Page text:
Markets were buoyed in July by data from the US suggesting that inflation may have peaked. All asset classes enjoyed strong returns and we saw a sharp rebound in segments of the market which were previously sold down on the back of inflation fears, such as the technology sector. During the month we observed a sharp reversal in short-term price momentum indicators which turned from red to bright green suggesting market sentiment had turned positive. So, is this the start of the next bull market or is it a false start with more pain is to come?
Despite the uptick in market performance, if we look at the data, not much has changed. Inflation still remains high, the market continues to price in interest rate rises and there is evidence that the global economy is slowing. While we are starting to see some ‘green shoots’ in terms of the external drivers that have contributed to inflation showing some signs of easing, such as the improvement in global supply chains, the jury is still out as to the effectiveness of the current rate hiking cycle on controlling inflation. Since July the US Federal Reserve has reconfirmed their commitment to rate rises until they see clear evidence of inflation abating. Furthermore, we may see more aggressive quantitative tightening (QT), which in effect seeks to reduce central bank balance sheets to fight inflation. This has resulted in a resumption of market volatility. There are also the ‘X-Factors’ such as the conflict in Ukraine and the resultant pressure on energy prices, as well as the growing tensions between China and the West in relation to Taiwan. Both ‘X-Factor’ events are unpredictable and are contributing to the inflationary pressures we are currently observing.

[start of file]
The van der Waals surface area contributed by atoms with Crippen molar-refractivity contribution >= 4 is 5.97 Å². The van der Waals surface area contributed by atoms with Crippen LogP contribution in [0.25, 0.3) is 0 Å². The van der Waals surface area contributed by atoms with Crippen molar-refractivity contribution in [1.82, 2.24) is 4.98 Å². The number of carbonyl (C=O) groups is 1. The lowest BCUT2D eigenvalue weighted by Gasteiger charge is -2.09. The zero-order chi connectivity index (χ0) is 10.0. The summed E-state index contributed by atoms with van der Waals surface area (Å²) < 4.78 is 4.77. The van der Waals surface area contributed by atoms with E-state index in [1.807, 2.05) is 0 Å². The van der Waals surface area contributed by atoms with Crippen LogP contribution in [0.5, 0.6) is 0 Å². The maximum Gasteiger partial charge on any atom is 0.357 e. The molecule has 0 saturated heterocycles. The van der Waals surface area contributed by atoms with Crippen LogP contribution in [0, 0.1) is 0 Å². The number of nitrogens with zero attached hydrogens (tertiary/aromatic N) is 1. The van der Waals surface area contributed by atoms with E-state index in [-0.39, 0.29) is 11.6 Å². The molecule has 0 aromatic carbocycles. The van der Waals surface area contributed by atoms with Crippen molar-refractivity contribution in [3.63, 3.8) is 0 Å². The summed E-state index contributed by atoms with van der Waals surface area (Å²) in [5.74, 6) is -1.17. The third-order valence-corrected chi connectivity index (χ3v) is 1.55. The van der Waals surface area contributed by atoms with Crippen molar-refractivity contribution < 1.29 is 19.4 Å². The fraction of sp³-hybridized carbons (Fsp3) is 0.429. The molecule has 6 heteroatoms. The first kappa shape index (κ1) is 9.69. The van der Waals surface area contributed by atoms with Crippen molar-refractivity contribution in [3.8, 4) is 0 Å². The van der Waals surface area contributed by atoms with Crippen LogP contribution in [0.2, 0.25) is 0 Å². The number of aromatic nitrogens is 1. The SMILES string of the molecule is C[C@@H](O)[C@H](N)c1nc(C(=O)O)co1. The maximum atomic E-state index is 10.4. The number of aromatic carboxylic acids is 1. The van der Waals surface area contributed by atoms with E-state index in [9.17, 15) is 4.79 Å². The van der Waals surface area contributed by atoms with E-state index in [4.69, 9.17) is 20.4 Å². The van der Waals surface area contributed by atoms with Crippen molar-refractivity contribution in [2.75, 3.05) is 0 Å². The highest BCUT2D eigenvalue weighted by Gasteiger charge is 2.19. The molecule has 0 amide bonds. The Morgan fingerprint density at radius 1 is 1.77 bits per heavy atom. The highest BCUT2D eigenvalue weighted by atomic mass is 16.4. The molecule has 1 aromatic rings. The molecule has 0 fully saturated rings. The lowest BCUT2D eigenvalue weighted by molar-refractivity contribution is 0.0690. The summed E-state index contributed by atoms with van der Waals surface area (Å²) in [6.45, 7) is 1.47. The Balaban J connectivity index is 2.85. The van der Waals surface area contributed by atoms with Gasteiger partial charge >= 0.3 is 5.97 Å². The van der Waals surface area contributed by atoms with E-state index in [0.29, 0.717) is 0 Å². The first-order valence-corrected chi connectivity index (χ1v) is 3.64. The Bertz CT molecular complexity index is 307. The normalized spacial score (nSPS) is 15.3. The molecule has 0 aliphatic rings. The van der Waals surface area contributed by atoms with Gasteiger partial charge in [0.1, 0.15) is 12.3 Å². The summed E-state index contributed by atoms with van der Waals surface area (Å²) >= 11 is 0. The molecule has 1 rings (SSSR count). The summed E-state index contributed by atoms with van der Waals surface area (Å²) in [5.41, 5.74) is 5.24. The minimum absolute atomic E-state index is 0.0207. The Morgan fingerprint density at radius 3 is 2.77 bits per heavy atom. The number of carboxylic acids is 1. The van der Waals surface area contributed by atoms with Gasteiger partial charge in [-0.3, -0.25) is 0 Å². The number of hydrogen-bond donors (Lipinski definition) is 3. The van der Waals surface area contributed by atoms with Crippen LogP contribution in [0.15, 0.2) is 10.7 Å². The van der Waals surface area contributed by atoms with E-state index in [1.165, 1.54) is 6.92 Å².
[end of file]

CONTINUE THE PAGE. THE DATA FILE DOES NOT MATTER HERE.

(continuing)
The global economy is already showing signs of slowing with consumer sentiment falling, construction under increased pressure, and indicators such as PMIs (Purchasing Managers Index) showing signs of weakening. If central banks overshoot in their rate hikes, the economic slowdown will be more pronounced with a potentially deeper recession than the current expected shallow recession.
From a portfolio perspective, we continue to keep our portfolios well diversified across key asset classes. We expect more of the same in the coming six months with markets overreacting to short-term news, be it positive or negative, as markets try to navigate where inflation will land. We are continuing to look for evidence of inflation peaking and subsequent stabilisation of bond yields. Staffing remains an issue across sectors and companies are more hesitant in providing forward guidance. We are also closely watching company earnings. To date, companies have been able to pass on rising costs to the end consumer. However, the extent to which this will continue is yet to be seen.